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The Trustees of Reservations is undertaking a $6 million project to rejuvenate Long Hill in Beverly. Plans include opening the historic house to the public for the first time, hosting music and theater performances in a newly created garden space, and transforming a farmhouse and barn into a new horticultural learning center for classes and talks on gardening.
We check in on this year’s State of the Coast report, detailing the climate crisis facing Nantucket and Martha’s Vineyard. The major takeaway: things are bad. Possibly even worse than we previously thought. We hear from Tom O’Shea, Managing Director of Resources and Planning for The Trustees of Reservations and one of the report’s authors.
The Trustees of Reservations, a 130-year-old nonprofit organization, oversees 120 properties across the state of Massachusetts. All of them are open to the public. President and CEO Jocelyn Forbush shares the ways in which The Trustees conserves not only land but also cultural identity, and how the two are entwined.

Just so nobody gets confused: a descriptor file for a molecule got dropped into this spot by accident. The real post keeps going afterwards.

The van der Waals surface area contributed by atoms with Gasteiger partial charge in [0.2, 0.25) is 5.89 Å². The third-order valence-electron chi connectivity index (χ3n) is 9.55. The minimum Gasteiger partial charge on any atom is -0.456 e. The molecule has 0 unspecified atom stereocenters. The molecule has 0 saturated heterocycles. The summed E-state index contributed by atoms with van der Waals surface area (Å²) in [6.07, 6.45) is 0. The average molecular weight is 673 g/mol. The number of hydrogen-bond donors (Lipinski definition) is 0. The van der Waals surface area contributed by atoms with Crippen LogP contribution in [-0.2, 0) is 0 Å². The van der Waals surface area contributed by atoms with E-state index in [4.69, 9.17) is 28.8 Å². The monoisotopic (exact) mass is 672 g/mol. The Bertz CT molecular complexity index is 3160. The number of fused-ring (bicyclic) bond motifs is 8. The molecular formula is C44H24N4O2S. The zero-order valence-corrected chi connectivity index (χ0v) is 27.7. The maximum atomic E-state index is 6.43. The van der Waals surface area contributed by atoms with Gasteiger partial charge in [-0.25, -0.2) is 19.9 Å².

The Stockbridge-Munsee Community now has a five-year agreement with the Trustees to tell its story through the Mission House exhibit, said Bonney Hartley, historic preservation manager for the tribe. “The whole exhibit is told in our own voice so we have a footprint on Main Street again.”
“Ms. Erickson, who was 42 when she died of cancer on Jan. 15, played a key role statewide among those who preserve the open space jewels of the past and unearth new gems for the future.”
“Whether you stick to the 4.5 miles of undulating trails, linger near the marsh, or explore the cedar woods and ice pond at Rocky Neck, don’t miss the remarkable panoramic view from atop Planter’s Hill. This feels like a prize: Look northwest, past the Boston harbor and islands to the city’s signature skyline, or east, beyond the Weir River and chockablock beach houses of Nantasket to the ocean. No doubt you will leave World’s End feeling renewed, as Frederick Law Olmsted intended.”